Gun legislation off table during school safety hearing
RINGGOLD, Ga. — During a school safety study committee hearing, advocates said Friday morning that school employees should be prepared to use a tourniquet, apply pressure to a wound and pack a wound; to provide mental health resources to students; to keep their buildings’ main entrance secure; to run from a shooter, to hide from a shooter; and, if needed, to desperately attack a shooter.
One issue not brought up? Gun laws.
Hope Mays, a member of the gun-control organization Moms Demand Action, said the group counted the number of times a speaker used the word “gun” during the meeting at Ringgold High School. She said they heard the word only three times.
“They talk about mental health, but they’ve been talking about it for a long time,” she said. “… There needs to
be some legislation.”
In step with the stark divisions between Atlanta and rural parts of the state, Friday’s Georgia Senate School
Safety Committee hearing felt different from one held June 8 in Sandy Springs, said state Sen. Jeff Mullis, a member of the committee. During that hearing, several speakers told lawmakers to pass legislation making it more difficult for minors or people with mental illness to obtain a gun.
A teacher at that forum said he and his colleagues don’t have time to become trained armed guards for their students. To cheers, Sandy Springs Police Chief Ken DeSimone said discussing school safety without talking about gun laws is “like talking about the Civil War and not talking about slavery.”
But Ringgold is a different area. In 2017, the Cook Political Report ranked Georgia’s 14th Congressional District (which covers the northwest part of the state) the 10th most conservative district in the U.S. Sandy Springs is in Georgia’s 6th Congressional District, which is the 165th most conservative in the country. Mullis pointed out that visitors to Friday’s meeting passed a gun trader on the way to the school.
“In rural Georgia, in rural America, we are progun kind of people,” he said. “We think there’s another mode [for school safety].”
He added, “We’re not going to go out shooting bullets, of course. But it seems like we want to have a different approach here than just take away everybody’s guns.”
For someone like Mays, walking into hostile territory, the only solution is to keep showing up, hoping to convert unbelievers. She said her nephew, Mark Rodriguez, died while driving home from his high school graduation ceremony in Virginia Beach, Virginia, in May 2014, when a stranger opened fire. The shooter killed a police officer later that day.
“It’s unacceptable,” she said after Friday’s hearing.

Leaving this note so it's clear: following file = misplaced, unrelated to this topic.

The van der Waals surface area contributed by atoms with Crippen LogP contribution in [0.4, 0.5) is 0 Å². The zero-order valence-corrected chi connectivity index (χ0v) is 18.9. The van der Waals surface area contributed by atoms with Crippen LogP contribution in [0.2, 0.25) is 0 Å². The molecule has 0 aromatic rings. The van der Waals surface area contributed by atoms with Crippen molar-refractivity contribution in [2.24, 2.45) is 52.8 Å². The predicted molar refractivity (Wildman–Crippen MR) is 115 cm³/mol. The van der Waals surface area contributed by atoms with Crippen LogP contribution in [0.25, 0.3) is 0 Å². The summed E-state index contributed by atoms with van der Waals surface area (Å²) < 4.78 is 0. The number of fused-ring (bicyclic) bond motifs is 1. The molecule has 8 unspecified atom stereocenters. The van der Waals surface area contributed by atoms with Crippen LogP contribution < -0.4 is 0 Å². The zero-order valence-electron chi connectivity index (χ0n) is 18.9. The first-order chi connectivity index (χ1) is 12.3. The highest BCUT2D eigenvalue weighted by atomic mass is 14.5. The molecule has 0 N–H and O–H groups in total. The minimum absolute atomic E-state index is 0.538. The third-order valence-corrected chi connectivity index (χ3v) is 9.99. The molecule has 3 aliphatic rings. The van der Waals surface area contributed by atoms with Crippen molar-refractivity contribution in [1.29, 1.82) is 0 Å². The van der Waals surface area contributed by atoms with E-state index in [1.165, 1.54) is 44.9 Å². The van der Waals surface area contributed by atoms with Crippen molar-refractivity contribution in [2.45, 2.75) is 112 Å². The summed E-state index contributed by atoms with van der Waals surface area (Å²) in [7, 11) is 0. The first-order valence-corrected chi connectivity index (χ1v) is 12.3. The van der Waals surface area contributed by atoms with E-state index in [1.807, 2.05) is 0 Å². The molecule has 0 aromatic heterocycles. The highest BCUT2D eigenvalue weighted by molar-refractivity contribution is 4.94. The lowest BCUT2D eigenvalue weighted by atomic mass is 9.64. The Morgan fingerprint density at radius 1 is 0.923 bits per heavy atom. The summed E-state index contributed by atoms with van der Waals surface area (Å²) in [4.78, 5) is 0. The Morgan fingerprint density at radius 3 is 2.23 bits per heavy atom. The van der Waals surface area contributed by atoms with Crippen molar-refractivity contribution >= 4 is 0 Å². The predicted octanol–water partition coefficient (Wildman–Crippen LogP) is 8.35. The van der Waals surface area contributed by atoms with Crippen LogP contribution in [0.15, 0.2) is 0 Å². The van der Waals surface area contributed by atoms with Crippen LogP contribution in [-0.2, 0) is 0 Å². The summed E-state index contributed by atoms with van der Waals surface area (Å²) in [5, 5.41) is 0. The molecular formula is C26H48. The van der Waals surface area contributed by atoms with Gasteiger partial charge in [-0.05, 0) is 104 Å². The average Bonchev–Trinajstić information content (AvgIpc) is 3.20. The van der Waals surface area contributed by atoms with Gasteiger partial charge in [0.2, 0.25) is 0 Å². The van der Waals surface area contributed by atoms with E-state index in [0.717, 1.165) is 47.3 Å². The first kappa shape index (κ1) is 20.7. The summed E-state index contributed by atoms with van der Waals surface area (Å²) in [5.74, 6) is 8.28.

With gun laws untouched, speakers at Friday’s event brought up other ways they think Georgia’s schools can be made safer. Catoosa County Schools Superintendent Denia Reese said the state should allow districts to hire school resource officers, mental health professionals and social workers with Education Special Purpose Local Option Sales Tax revenues.
State law requires the penny tax to be used only for capital improvements, such as a new auditorium. But Reese said the money could have a bigger impact if used to pay certain employees. Through a state grant, psychologists visit five elementary schools in the district a couple days a week. Reese hopes to one day employ six psychologists for the middle and high schools.
“If I could wish for something right away,” she said, “that’s what I would like to see.”
Mullis, R-Chickamauga, said he and other lawmakers will push for this tweak to the tax when the next legislative session begins
in January. But the change requires a constitutional amendment, which means voters would have to approve it during the next general election in 2020.
Mullis is also interested in increased funding for “stop the bleed” kits. These include gloves, a tourniquet, gauze, trauma dressing, shears, trauma pads and guides in English and Spanish. With some state funding, the Georgia Trauma Commission is trying to deliver about a dozen of these kits to each school.
Mullis asked how much it would cost to put a kit in every classroom and every school bus. Dena Abston, executive director of the Georgia Trauma Commission, said kits cost around $39 each. But that price could drop if the state funded bulk buys.
After the meeting, Mullis said Abston told him the exact cost would be about $6 million.
“We need to start that process,” of getting kits in each classroom. “We may not get them all, but we can get more.”
Catoosa County School Superintendent Denia Reese speaks about achievements during a July 2017 meeting with the Catoosa County Commission, the Ringgold City Council and the Fort Oglethorpe City Council.